The Collaborative Community of BPMN enthusiasts

This month 10 years ago, BPMN 2.0 was finalized and adopted as a standard, which in itself is something Camunda is happy to celebrate.But what has happened in the BPM space in the meantime is probably the most interesting thing about BPMN 2.0. A whole ecosystem and community has grown from the standard. While it originally came into existence to give the process building community a unified language, it sparked a lot of independent innovation.

This was because turning a visual process language into an executable framework brought in a lot of new ways of thinking about processes, so modelers, engines and reporting tools began springing up – all around the same standard. So 10 years on we’ve arrived at a point where the standard, the tooling and the community is a stable and mature source for new ideas in processes and automation.

Earlier this month a demonstration I was part of by members of MIWG (Model Interchange Working Group) showed the BPMN community’s adherence to the standard, but also doubled as a snapshot of the cabibilies of today’s tooling around this open standard. It also – for me – validated that this standard is still producing new and innovative ways to build really great software from a common framework. The idea of the demo was to get together a group of vendors who have each built their tools with BPMN and prove one of the fundamental truths of BPMN. That:

If I model a process in one BPMN 2.0 compliant tool I should be able to load that model in any other tool claiming to also be compliant.

How is this proven? Well we model a process – LIVE – and then the following tool uploads the model made by the previous and adds to it. In the end we have a process modeled to completion which has passed through completely different BPMN models.

The demo itself was done in two parts. Process Modeling and Process Execution. The interchange was the most important goal of the modeling section, while the process execution focused on what you can achieve when executing BPMN using today’s BPMN process engines.

For the modeling portion of the demo I showed our web modeler Cawemo in action. Under the hood Cawemo uses bpmn.io and it’s really cool to see how much you can build and extend that library.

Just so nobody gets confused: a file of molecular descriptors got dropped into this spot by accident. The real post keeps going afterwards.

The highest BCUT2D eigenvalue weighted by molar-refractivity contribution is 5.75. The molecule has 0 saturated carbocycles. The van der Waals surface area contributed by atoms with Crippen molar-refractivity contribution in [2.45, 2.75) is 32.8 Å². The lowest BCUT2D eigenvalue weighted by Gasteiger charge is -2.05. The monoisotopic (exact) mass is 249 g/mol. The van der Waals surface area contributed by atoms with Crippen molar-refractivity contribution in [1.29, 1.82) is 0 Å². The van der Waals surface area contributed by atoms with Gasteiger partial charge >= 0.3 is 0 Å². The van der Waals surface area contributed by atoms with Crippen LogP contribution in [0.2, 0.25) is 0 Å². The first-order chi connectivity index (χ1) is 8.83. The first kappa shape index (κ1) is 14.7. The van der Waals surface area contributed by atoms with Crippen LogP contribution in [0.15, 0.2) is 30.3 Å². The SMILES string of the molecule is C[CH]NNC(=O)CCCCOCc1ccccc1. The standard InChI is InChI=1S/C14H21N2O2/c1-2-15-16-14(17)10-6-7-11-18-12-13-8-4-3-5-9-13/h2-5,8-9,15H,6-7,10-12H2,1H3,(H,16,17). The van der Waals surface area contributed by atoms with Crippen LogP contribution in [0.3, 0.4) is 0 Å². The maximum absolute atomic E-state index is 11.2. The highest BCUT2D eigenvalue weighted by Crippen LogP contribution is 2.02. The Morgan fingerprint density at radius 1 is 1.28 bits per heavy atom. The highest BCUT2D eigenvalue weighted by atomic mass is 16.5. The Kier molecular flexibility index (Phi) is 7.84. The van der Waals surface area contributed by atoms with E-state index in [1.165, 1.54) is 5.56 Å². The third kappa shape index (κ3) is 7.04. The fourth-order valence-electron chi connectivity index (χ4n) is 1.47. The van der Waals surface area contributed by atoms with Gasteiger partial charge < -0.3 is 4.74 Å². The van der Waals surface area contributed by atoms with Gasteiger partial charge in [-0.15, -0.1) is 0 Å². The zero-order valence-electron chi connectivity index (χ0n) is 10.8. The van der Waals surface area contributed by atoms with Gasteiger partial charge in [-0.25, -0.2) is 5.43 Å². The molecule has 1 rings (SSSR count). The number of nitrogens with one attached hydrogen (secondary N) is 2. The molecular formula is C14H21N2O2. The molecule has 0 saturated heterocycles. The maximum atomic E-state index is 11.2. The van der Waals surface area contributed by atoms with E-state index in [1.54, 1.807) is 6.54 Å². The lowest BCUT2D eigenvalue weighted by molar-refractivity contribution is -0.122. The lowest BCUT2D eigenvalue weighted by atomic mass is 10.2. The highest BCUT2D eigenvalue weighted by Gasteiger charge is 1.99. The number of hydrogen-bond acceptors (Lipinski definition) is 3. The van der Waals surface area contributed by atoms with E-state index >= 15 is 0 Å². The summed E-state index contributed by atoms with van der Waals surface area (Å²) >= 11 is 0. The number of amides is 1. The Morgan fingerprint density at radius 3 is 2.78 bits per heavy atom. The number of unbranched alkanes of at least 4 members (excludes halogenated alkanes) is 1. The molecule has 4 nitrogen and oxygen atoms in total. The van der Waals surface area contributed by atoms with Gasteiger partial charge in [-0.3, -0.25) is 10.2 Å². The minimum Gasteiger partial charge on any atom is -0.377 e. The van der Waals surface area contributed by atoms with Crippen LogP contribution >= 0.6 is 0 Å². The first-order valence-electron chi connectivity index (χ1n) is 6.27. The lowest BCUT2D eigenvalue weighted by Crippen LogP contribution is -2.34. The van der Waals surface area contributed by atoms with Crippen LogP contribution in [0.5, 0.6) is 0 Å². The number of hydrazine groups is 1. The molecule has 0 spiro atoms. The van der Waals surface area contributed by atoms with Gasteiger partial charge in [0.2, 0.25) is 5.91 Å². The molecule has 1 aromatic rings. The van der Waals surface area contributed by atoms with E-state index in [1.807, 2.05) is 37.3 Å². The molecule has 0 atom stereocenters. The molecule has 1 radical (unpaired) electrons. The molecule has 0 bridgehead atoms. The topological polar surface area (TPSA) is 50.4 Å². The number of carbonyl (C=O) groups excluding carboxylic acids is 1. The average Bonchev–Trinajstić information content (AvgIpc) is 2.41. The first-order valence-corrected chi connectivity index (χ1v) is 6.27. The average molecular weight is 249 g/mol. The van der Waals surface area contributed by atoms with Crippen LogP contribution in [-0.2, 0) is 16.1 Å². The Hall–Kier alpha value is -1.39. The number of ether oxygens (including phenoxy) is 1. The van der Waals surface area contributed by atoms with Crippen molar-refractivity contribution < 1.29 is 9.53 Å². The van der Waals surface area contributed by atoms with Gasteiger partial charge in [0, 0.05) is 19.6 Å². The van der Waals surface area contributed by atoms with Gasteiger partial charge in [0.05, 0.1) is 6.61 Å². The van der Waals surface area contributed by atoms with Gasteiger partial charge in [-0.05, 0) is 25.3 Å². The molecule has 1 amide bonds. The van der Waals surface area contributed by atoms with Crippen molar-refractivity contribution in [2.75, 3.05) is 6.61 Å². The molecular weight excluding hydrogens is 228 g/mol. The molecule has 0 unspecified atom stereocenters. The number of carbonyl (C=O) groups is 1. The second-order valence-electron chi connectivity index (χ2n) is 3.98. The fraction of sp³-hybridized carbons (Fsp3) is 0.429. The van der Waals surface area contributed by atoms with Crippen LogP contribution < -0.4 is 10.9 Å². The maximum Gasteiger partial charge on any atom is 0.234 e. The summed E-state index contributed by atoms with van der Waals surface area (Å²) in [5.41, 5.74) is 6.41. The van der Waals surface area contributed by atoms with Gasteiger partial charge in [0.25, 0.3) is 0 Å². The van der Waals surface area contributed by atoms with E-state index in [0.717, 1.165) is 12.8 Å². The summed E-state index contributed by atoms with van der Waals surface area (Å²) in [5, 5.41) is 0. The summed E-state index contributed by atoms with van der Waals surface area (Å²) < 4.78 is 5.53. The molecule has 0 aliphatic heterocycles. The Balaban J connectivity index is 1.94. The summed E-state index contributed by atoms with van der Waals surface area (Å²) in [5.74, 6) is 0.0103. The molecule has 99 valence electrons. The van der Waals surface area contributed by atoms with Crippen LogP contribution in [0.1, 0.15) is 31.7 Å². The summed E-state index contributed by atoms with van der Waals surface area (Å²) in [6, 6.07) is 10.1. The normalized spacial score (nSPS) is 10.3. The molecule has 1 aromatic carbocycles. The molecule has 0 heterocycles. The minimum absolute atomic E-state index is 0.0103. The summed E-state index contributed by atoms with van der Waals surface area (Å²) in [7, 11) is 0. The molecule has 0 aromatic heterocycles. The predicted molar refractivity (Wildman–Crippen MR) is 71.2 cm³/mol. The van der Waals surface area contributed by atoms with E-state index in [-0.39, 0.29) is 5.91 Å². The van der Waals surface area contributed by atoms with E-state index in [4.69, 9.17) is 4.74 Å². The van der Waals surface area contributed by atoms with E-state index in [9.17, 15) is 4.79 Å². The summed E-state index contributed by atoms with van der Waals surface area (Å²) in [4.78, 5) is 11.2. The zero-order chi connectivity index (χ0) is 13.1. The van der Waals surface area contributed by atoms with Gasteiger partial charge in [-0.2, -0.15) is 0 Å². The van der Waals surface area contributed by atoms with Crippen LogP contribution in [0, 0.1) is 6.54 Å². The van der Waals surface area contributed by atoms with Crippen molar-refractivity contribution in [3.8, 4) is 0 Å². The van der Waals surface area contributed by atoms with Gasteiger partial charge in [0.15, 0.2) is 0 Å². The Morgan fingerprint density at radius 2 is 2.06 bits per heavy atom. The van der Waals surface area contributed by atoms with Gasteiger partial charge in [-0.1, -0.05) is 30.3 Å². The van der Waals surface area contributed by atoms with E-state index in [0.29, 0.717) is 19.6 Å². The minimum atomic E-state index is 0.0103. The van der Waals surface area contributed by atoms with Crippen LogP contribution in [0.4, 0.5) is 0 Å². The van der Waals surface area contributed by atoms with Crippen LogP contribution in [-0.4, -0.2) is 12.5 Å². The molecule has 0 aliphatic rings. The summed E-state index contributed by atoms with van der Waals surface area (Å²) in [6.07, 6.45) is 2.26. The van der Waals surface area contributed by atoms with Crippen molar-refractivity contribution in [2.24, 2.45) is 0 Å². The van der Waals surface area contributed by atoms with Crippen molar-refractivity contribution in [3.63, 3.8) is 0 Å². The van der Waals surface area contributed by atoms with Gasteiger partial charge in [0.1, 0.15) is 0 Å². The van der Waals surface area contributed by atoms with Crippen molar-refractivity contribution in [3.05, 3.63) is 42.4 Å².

I then exported the model to the fabled BPMN 2.0 XML and passed it along to Simon from Trisotech so that he could upload it and continue the fun.

When all vendors had gotten their opportunity to prove the interchange works we moved onto what is my personal favourite part of the demo – execution! Not all of the vendors offer both a modeler and an execution engine but those who did (Camunda included) were given about 2 minutes to show the benefits of an executable notation to varying degrees. A lot of vendors were demonstrating how exactly to add execution semantics, but I decided it might be more interesting to show how a running executable process in Camunda can be easily updated and instances migrated. I also picked this feature to demo because I really love it and the team has done an amazing job of making it look great. The only downside is that it took a lot less than 2 minutes so I thought I’d throw in a few other features such as:

We ended the session with a lovely long Q & A section in which I did my best to answer the Camunda questions that came my way.

I’m already looking forward to next year’s demo and delighted that Camunda participates in events like these. I hope it gives people the same excitement as it does for me when seeing what a number of vendors can create independently, while still staying connected by the common language of BPMN 2.0.

If you’re interested in how Camunda is involved with the BPMN 2.0 standard, and what the future has in store for BPPM, join our August 26th webinar: Happy Birthday BPMN! 10 Years of BPMN 2.0: The Impact and What’s Next.

Plus if you want to see the full demo from the OMG, you can watch the recording. And please feel free to reach out to us with any questions you might have here.

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